Thereâ€™s a wonderful symmetry to the fact that Barack Obama, the nationâ€™s first African American president, will attend the opening ceremony for the new Smithsonian Museum of African American History & Culture. The $540 million facility, which opens to the public Saturday September 24, explores the history, sense of community, and the culture of African Americans.
There’s a wonderful symmetry to the fact that Barack Obama, the nation’s first African American president, will attend the opening ceremony for the new Smithsonian Museum of African American History & Culture. The $540 million facility, which opens to the public Saturday September 24, explores the history, sense of community, and the culture of African Americans.
In welcoming journalists to the media preview Fleur Paysour, the museum’s public affairs specialist, said “I didn’t bring you here to work. I brought you here to be moved.” And she was right.
The museum starts its story about African Americans in an underground gallery that discusses slavery, presenting facts about the horrors and stories of survival. Go up to the next level to see material on segregation and how black communities fought to eliminate those restrictions through sit-ins, freedom rides and marches.
Box holding freedom papers (Collection of the Smithsonian National Museum of African American History & Culture.)
As I walked the ramp toward the daylight entry level, I turned around. A photograph of African American protesters, each one wearing a sign around his neck stating “I Am a Man,” was still visible, but so was the next level’s photograph of the crowds at Barack Obama’s inauguration. The juxtaposition proved powerful.
“This museum will advance the public conservation about racism,” said Smithsonian secretary David J. Skorton. That conversation continues by detailing how America changed from the death of Martin Luther King Jr. to Obama’s inauguration. Exhibits cover a range of topics from the Black Panthers to hip-hop music and the 1968 Poor People’s Campaign, a.k.a, the Poor People’s March on Washington, D.C.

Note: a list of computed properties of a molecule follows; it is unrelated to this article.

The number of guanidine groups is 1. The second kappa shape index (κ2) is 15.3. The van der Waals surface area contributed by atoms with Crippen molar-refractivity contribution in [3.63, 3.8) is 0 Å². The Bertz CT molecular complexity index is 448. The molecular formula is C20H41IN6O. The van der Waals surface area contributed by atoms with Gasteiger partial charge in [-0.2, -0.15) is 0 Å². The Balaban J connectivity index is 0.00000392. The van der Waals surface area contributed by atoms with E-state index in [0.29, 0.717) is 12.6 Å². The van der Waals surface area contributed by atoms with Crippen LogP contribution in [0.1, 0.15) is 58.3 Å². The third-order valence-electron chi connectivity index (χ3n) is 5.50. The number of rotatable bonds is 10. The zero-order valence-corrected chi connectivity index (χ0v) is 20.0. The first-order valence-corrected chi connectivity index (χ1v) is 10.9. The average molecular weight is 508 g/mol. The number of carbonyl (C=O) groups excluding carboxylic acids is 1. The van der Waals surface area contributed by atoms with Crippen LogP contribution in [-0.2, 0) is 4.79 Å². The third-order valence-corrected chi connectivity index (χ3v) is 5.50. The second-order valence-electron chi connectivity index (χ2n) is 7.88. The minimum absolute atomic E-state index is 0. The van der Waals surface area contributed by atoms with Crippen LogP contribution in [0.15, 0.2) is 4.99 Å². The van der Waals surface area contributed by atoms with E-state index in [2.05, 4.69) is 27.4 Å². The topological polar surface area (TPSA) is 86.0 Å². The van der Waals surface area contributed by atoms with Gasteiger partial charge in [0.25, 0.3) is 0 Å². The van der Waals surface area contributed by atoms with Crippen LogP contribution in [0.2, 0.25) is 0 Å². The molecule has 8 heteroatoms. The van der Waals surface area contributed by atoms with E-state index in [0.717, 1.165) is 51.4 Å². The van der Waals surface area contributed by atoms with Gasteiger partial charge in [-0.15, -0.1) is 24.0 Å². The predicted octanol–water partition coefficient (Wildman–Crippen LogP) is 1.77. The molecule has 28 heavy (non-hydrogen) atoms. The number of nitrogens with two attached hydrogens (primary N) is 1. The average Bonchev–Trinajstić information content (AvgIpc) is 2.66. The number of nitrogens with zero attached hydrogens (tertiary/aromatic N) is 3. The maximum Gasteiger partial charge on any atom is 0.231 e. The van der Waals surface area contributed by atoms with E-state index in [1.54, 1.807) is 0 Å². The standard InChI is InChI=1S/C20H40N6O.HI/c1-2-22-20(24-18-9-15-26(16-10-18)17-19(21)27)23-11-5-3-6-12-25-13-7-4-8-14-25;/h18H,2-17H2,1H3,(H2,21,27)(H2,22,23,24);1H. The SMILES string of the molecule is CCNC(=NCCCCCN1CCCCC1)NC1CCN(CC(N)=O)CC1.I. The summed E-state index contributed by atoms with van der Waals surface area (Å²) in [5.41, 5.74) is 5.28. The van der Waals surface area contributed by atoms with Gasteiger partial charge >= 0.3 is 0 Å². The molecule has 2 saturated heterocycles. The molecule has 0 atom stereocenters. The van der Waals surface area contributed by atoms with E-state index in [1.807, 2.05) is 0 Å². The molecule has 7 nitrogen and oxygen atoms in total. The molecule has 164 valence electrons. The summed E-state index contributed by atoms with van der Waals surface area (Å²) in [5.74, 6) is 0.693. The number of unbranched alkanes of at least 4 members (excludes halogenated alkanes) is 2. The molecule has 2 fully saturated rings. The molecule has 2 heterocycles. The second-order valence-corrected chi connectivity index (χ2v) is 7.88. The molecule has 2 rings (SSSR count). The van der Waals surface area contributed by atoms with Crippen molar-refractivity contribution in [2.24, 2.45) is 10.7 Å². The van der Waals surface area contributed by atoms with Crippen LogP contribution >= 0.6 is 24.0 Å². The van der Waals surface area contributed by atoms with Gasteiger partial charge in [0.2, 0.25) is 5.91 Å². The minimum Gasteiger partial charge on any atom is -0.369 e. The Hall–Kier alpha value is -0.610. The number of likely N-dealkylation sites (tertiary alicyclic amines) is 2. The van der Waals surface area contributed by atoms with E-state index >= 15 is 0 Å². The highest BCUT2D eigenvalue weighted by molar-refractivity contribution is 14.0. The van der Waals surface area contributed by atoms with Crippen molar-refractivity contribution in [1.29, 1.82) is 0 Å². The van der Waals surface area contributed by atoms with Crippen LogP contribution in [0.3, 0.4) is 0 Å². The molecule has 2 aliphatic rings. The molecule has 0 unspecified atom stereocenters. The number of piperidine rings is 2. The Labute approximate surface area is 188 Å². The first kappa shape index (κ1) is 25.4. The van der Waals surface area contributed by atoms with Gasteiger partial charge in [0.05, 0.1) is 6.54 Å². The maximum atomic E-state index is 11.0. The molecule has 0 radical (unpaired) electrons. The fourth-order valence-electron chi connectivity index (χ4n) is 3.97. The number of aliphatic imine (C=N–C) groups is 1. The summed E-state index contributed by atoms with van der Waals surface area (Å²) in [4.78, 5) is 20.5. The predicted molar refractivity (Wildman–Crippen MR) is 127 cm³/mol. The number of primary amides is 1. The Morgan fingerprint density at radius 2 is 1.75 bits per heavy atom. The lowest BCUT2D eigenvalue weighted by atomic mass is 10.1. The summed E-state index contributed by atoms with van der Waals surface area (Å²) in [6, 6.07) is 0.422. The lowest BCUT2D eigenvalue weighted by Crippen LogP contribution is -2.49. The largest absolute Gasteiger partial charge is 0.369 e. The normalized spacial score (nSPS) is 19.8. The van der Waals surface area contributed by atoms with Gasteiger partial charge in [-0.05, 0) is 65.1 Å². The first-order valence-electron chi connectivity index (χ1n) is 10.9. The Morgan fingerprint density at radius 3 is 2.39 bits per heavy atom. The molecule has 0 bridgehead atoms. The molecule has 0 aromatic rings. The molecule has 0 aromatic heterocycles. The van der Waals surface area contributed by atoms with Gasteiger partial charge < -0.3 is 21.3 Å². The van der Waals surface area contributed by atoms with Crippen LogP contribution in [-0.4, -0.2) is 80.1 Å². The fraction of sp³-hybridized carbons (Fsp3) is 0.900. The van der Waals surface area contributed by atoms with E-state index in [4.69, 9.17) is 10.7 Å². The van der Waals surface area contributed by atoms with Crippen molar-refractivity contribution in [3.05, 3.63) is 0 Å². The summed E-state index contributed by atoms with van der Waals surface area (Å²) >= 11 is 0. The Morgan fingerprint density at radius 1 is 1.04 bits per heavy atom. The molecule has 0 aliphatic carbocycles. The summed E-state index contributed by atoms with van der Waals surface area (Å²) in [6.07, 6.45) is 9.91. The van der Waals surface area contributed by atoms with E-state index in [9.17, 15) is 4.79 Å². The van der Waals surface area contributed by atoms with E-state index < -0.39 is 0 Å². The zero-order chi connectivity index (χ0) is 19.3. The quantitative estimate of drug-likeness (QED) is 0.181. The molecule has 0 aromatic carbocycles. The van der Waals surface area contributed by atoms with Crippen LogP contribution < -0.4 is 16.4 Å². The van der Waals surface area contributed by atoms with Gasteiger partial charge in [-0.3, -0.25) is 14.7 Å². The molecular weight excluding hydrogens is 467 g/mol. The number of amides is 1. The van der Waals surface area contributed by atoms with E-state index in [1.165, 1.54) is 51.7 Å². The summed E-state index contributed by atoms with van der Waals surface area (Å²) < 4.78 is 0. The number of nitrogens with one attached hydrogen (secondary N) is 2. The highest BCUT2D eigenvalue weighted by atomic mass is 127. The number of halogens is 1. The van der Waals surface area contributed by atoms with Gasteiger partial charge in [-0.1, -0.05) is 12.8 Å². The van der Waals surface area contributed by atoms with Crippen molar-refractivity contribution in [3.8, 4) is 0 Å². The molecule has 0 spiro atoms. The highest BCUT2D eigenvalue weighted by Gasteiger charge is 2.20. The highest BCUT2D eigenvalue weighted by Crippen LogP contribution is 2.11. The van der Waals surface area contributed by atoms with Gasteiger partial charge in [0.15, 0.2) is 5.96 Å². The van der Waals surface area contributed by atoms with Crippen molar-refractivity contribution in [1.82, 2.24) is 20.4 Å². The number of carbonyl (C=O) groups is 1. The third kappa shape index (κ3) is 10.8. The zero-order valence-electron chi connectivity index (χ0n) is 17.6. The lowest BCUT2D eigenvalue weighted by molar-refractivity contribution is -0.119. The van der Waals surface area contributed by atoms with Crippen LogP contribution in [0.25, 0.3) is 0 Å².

African American resilience, the power of communities, their culture and triumphs in sports, stage, movies and other arts are celebrated on the upper floors. Slideshows present vibrant images of dancers, poets, actors, basketball players, singers, choirs and more. There’s much to see, almost too much for a casual visit. Chuck Berry’s red Cadillac, a symbol of success, is too big to miss, but you might not notice Louis Armstrong’s trumpet or a photograph of Dizzy Gillespie.
Louis Armstrong' trumpet (Collection of the Smithsonian National Museum of African American History & Culture.)
The museum, packed full of stories, is a place to see and to revisit.
Reserve Tickets Ahead
Like all Smithsonian museums, the National Museum of African American History & Culture is free. To limit wait times and manage crowds, the museum offers timed entry tickets available through the website. Reserve these well-in- advance. Some same-day passes will be available on a first-come basis.
Opening Weekend Celebration
To celebrate the museum’s opening, the Washington Monument grounds will come alive with jazz, hip hop, Rhythm & Blues, and gospel music. You can also listen to storytellers and participate in drum circles and workshops. The free, three-day festival “Freedom Sounds: A Community Celebration” takes place Friday September 23 through Sunday September 25. Contact the museum for a schedule.